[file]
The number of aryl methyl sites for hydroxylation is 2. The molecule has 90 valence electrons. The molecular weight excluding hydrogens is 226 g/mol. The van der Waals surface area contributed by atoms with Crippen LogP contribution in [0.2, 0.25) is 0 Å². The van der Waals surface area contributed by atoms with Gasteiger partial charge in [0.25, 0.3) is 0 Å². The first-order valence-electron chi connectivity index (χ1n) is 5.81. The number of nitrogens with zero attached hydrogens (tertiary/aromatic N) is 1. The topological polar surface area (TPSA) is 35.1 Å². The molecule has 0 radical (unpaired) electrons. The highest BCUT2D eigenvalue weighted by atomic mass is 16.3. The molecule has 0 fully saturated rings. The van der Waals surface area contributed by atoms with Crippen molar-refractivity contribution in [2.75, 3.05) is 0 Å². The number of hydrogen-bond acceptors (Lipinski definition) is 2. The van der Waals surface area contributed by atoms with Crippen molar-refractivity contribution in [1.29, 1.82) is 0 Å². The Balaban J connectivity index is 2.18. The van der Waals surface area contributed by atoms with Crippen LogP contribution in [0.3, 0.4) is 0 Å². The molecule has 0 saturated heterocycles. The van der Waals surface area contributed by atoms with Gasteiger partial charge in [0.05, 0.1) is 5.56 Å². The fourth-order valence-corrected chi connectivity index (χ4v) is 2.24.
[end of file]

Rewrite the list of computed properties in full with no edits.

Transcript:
The number of aryl methyl sites for hydroxylation is 2. The molecule has 90 valence electrons. The molecular weight excluding hydrogens is 226 g/mol. The van der Waals surface area contributed by atoms with Crippen LogP contribution in [0.2, 0.25) is 0 Å². The van der Waals surface area contributed by atoms with Gasteiger partial charge in [0.25, 0.3) is 0 Å². The first-order valence-electron chi connectivity index (χ1n) is 5.81. The number of nitrogens with zero attached hydrogens (tertiary/aromatic N) is 1. The topological polar surface area (TPSA) is 35.1 Å². The molecule has 0 radical (unpaired) electrons. The highest BCUT2D eigenvalue weighted by atomic mass is 16.3. The molecule has 0 fully saturated rings. The van der Waals surface area contributed by atoms with Crippen molar-refractivity contribution in [2.75, 3.05) is 0 Å². The number of hydrogen-bond acceptors (Lipinski definition) is 2. The van der Waals surface area contributed by atoms with Crippen molar-refractivity contribution in [1.29, 1.82) is 0 Å². The Balaban J connectivity index is 2.18. The van der Waals surface area contributed by atoms with Crippen LogP contribution in [0.3, 0.4) is 0 Å². The molecule has 0 saturated heterocycles. The van der Waals surface area contributed by atoms with Gasteiger partial charge in [0.05, 0.1) is 5.56 Å². The fourth-order valence-corrected chi connectivity index (χ4v) is 2.24.